‘Independence in Britain’ a ludicrous notion

YOU applaud the SNP’s “current vision of independence” in your leader of 24 November, headlined “Neither up or down”, possibly because it fits rather well into your own preference for the future governance of Scotland. It is certainly not independence, by any definition of the term that would be recognised and acceptable, to those countries in Europe which have re-established themselves as nation states, such as the Czech republic or those other countries of the erstwhile Eastern Bloc.

You dismiss the notion of the nation state as belonging to the 19th century, something which will come as a surprise to all those nation states that have re-emerged since the end of World War II; note that the SNP has also ditched the oxymoron “Independence in Europe”, in favour of something which you describe as “21st-century independence”. This demands that a country “shares sovereignty and competences with its neighbours”, which you suggest, in the case of the SNP’s vision for the future Scotland, could be dubbed, “Independence in Britain”. The term may be apt but it suggests an arrangement even more ludicrous than “Independence in Europe”.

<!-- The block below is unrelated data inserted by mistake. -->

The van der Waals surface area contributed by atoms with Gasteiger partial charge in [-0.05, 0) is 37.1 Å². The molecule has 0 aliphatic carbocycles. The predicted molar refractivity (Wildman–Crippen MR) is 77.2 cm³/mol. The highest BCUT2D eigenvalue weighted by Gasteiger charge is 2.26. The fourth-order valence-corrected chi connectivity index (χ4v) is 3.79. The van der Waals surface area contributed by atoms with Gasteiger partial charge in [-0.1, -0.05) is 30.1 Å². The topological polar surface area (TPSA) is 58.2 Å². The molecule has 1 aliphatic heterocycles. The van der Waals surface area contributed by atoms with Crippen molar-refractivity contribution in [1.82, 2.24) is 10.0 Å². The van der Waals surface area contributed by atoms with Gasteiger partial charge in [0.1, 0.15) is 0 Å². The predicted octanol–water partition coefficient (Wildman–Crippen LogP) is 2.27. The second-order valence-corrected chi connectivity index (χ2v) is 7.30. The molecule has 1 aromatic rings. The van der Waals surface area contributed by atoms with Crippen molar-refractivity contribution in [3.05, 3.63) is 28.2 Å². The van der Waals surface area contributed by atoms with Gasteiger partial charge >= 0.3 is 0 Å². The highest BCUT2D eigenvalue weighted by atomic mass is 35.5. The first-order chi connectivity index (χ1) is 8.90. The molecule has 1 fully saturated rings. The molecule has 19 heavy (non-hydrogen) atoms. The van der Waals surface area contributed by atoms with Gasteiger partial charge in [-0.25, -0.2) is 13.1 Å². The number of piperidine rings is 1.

The SNP’s notion of independence includes an arrangement whereby Scotland will have no control of monetary policy and, as a consequence, only limited control of fiscal policy, both of which will be under the control of the Bank of England, either in part or totally. Agriculture and fishing will be totally controlled by the EU, which will also have considerable say in trade, industry and a whole host of other functions of our economy.

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Membership of Nato will dictate much of our defence policy, and when we include retaining the monarchy, membership of the Commonwealth and even the use of the term UK, it is difficult to see what major differences a Yes vote will bring.

If what the SNP is offering – our economy run by the Bank of England and the EU and our defence and foreign policy by Nato – is independence, the political lexicon will have to be re-written to accommodate definitions of terms such as devolution, which has now been made redundant.

Jim Fairlie, Crieff